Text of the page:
Thursday, July 3, 2014

Rudyard Kipling and The Janeites

Jane lies in Winchester—blessed be her shade!
Praise the Lord for making her, and her for all she made!
And while the stones of Winchester,
      or Milsom Street, remain,
Glory, love, and honour unto England’s Jane!
-- Rudyard Kipling

It's always interesting to find old books by British authors at estate sales.  A couple of weeks ago, I came across a paperback anthology of short stories by Rudyard Kipling that I wasn't familiar with. I opened the book to a story called The Janeites.

The title stopped me for a moment.  I knew that a "Janeite" is someone who really likes Jane Austen's novels -- it's either a compliment or an eye-rolling insult, depending on whether the speaker also enjoys Miss Austen's works.

Rudyard Kipling (1865-1936)

Jane Austen (1775-1817)

I don't usually associate Rudyard Kipling -- he of the classic children's stories, poetry and tales of the British military in the 19th and early 20th century -- with gentle Jane Austen.  

The Janeites is about a group of World War I veterans recounting how they came to know and appreciate -- even love -- Miss Austen's novels.  

Jane Austen's writing table

A short scholarly analysis of The Janeites is on the website of the Rudyard Kipling Society (UK):

This article breaks the story down for us:

The story has three main themes. First in literary importance, it contains a deep appreciation of Jane Austen [1775-1817] which is made all the more pointed and piquant by being put into the mouth of a very simple-minded and uneducated man in the ranks who has been induced to study her works under the impression that her admirers form a kind of secret society which it pays to join. Secondly, the story gives a good account of the working of heavy artillery in France in 1918 and pays a great tribute to the men who manned the guns.... Thirdly, there is the Masonic background against which the story is told.

Kipling wrote the soldiers' conversations in dialect.  The veterans of the Great War take the long way 'round to explain why they like Jane Austen's novels: it's because the characters are so realistic.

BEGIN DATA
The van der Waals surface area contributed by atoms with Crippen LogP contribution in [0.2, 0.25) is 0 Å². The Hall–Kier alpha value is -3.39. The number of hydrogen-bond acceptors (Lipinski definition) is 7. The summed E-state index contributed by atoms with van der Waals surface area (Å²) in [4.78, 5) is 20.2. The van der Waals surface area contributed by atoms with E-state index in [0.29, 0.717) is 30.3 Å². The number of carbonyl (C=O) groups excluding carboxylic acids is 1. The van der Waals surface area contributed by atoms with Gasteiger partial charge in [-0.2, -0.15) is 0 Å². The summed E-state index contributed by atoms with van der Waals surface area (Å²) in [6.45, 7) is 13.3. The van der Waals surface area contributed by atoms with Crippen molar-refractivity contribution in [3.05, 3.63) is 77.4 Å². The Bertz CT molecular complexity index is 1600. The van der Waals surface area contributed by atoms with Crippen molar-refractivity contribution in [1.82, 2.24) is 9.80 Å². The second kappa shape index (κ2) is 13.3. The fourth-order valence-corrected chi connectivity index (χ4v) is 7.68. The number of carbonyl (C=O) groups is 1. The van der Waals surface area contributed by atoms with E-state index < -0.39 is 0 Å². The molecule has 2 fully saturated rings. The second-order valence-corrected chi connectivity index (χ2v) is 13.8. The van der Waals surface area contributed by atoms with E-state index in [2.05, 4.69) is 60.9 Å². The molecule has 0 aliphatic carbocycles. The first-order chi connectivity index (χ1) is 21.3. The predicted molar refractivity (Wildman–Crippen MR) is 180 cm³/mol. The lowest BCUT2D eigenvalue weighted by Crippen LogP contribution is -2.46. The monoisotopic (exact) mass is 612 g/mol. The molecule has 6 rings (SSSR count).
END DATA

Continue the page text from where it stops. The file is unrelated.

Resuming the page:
'They was only just like people you run across any day. One of ’em was a curate—the Reverend Collins—always on the make an’ lookin’ to marry money. Well, when I was a Boy Scout, ’im or ’is twin brother was our troop-leader. 

'An’ there was an upstandin’ ’ard-mouthed Duchess or a Baronet’s wife that didn’t give a curse for any one ’oo wouldn’t do what she told ’em to; the Lady—Lady Catherine (I’ll get it in a minute) De Bugg. Before Ma bought the ’airdressin’ business in London I used to know of an ’olesale grocer’s wife near Leicester (I’m Leicestershire myself) that might ’ave been ’er duplicate. 

'And—oh yes—there was a Miss Bates; just an old maid runnin’ about like a hen with ’er ’ead cut off, an’ her tongue loose at both ends. I’ve got an aunt like ’er. Good as gold—but, you know.'

More subtle, but important to an understanding of the story, is that reading Jane Austen and other classic works of English literature provided soldiers with a much-needed escape from the horrors of trench warfare.  Collections of pocket-sized books, the most famous being the Nelson's Continental Library series, were printed for British soldiers in World War I.   

Jane Austen's House, Chawton, UK

You can read Kipling's story The Janeites here, on the website of the Jane Austen Society of North America: 

And if you want to read a short scholarly article on the story, here's the website of the Rudyard Kipling Society (UK): 

The authors of the scholarly article tell us of critics who liked The Janeites, and others (including C.S. Lewis) who found the "insider," secret society angle in Kipling's work to be insufferable.  

This article also notes that Kipling and his wife found solace in reading Jane Austen's novels after their oldest son, John, was killed in World War I.  

Winchester Cathedral, where Jane Austen is buried

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